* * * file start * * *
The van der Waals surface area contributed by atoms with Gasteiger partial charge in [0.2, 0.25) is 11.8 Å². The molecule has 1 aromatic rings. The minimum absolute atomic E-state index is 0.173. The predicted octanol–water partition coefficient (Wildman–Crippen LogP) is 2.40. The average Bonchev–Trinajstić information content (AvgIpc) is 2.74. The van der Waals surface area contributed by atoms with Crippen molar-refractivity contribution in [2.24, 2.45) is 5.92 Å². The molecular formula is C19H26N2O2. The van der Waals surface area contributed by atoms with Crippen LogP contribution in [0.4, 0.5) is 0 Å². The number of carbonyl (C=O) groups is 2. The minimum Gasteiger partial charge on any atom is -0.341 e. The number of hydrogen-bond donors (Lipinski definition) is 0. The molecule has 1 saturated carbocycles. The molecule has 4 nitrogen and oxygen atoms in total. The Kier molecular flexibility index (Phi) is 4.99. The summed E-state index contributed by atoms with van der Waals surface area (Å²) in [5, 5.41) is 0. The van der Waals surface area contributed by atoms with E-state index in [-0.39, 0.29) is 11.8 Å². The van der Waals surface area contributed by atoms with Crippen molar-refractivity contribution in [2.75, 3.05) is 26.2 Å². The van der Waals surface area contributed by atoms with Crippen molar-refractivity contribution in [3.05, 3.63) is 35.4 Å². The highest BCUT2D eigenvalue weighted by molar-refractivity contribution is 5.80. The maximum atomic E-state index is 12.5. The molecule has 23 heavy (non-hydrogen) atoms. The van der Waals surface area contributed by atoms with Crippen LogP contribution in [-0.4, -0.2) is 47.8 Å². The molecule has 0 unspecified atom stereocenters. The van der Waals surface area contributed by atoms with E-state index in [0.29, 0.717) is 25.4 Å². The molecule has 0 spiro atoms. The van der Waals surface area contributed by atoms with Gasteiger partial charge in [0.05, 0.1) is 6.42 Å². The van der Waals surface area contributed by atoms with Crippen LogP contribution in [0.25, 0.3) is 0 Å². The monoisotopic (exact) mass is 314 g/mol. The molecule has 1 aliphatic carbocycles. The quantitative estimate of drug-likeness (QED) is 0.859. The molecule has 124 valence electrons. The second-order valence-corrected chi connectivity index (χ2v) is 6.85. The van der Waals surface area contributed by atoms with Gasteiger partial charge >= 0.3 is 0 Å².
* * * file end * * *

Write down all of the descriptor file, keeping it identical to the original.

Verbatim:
The van der Waals surface area contributed by atoms with Gasteiger partial charge in [0.2, 0.25) is 11.8 Å². The molecule has 1 aromatic rings. The minimum absolute atomic E-state index is 0.173. The predicted octanol–water partition coefficient (Wildman–Crippen LogP) is 2.40. The average Bonchev–Trinajstić information content (AvgIpc) is 2.74. The van der Waals surface area contributed by atoms with Crippen molar-refractivity contribution in [2.24, 2.45) is 5.92 Å². The molecular formula is C19H26N2O2. The van der Waals surface area contributed by atoms with Crippen LogP contribution in [0.4, 0.5) is 0 Å². The number of carbonyl (C=O) groups is 2. The minimum Gasteiger partial charge on any atom is -0.341 e. The number of hydrogen-bond donors (Lipinski definition) is 0. The molecule has 1 saturated carbocycles. The molecule has 4 nitrogen and oxygen atoms in total. The Kier molecular flexibility index (Phi) is 4.99. The summed E-state index contributed by atoms with van der Waals surface area (Å²) in [5, 5.41) is 0. The van der Waals surface area contributed by atoms with E-state index in [-0.39, 0.29) is 11.8 Å². The van der Waals surface area contributed by atoms with Crippen molar-refractivity contribution in [2.75, 3.05) is 26.2 Å². The van der Waals surface area contributed by atoms with Crippen molar-refractivity contribution in [3.05, 3.63) is 35.4 Å². The highest BCUT2D eigenvalue weighted by molar-refractivity contribution is 5.80. The maximum atomic E-state index is 12.5. The molecule has 23 heavy (non-hydrogen) atoms. The van der Waals surface area contributed by atoms with Crippen LogP contribution in [-0.4, -0.2) is 47.8 Å². The molecule has 0 unspecified atom stereocenters. The van der Waals surface area contributed by atoms with E-state index in [0.29, 0.717) is 25.4 Å². The molecule has 0 spiro atoms. The van der Waals surface area contributed by atoms with Gasteiger partial charge in [0.05, 0.1) is 6.42 Å². The van der Waals surface area contributed by atoms with Crippen LogP contribution in [0.25, 0.3) is 0 Å². The monoisotopic (exact) mass is 314 g/mol. The molecule has 1 aliphatic carbocycles. The quantitative estimate of drug-likeness (QED) is 0.859. The molecule has 124 valence electrons. The second-order valence-corrected chi connectivity index (χ2v) is 6.85. The van der Waals surface area contributed by atoms with Gasteiger partial charge >= 0.3 is 0 Å².